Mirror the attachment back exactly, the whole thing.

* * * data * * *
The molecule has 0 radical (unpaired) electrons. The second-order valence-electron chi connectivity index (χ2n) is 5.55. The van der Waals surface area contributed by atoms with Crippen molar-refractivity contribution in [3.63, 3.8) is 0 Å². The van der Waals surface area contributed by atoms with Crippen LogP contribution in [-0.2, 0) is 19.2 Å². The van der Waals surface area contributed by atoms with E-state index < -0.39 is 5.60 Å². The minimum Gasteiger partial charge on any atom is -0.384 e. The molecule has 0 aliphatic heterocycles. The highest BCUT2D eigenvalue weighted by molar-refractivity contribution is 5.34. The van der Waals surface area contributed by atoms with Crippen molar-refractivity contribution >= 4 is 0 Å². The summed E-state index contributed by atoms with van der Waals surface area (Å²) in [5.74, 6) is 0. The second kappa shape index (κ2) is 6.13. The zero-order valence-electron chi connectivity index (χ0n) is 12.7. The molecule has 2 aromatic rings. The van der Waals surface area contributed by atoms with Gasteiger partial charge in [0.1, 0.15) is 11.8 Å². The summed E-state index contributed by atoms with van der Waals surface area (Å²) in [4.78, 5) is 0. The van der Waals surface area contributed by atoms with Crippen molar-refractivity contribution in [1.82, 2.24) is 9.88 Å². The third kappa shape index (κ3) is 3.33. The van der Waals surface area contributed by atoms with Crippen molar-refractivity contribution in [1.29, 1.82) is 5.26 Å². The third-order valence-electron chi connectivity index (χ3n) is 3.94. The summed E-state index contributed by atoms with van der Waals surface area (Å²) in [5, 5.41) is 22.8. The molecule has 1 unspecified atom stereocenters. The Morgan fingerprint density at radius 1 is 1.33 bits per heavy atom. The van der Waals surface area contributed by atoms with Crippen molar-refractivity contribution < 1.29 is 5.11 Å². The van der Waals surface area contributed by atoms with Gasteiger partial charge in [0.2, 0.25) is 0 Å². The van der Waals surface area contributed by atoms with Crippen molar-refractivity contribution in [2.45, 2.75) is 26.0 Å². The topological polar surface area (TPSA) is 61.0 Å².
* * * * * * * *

The molecule has 0 radical (unpaired) electrons. The second-order valence-electron chi connectivity index (χ2n) is 5.55. The van der Waals surface area contributed by atoms with Crippen molar-refractivity contribution in [3.63, 3.8) is 0 Å². The van der Waals surface area contributed by atoms with Crippen LogP contribution in [-0.2, 0) is 19.2 Å². The van der Waals surface area contributed by atoms with E-state index < -0.39 is 5.60 Å². The minimum Gasteiger partial charge on any atom is -0.384 e. The molecule has 0 aliphatic heterocycles. The highest BCUT2D eigenvalue weighted by molar-refractivity contribution is 5.34. The van der Waals surface area contributed by atoms with Crippen molar-refractivity contribution >= 4 is 0 Å². The summed E-state index contributed by atoms with van der Waals surface area (Å²) in [5.74, 6) is 0. The second kappa shape index (κ2) is 6.13. The zero-order valence-electron chi connectivity index (χ0n) is 12.7. The molecule has 2 aromatic rings. The van der Waals surface area contributed by atoms with Gasteiger partial charge in [0.1, 0.15) is 11.8 Å². The summed E-state index contributed by atoms with van der Waals surface area (Å²) in [4.78, 5) is 0. The van der Waals surface area contributed by atoms with Crippen molar-refractivity contribution in [1.82, 2.24) is 9.88 Å². The third kappa shape index (κ3) is 3.33. The van der Waals surface area contributed by atoms with Crippen molar-refractivity contribution in [1.29, 1.82) is 5.26 Å². The third-order valence-electron chi connectivity index (χ3n) is 3.94. The summed E-state index contributed by atoms with van der Waals surface area (Å²) in [5, 5.41) is 22.8. The molecule has 1 unspecified atom stereocenters. The Morgan fingerprint density at radius 1 is 1.33 bits per heavy atom. The van der Waals surface area contributed by atoms with Crippen molar-refractivity contribution < 1.29 is 5.11 Å². The van der Waals surface area contributed by atoms with Gasteiger partial charge in [0.2, 0.25) is 0 Å². The van der Waals surface area contributed by atoms with Crippen molar-refractivity contribution in [2.45, 2.75) is 26.0 Å². The topological polar surface area (TPSA) is 61.0 Å².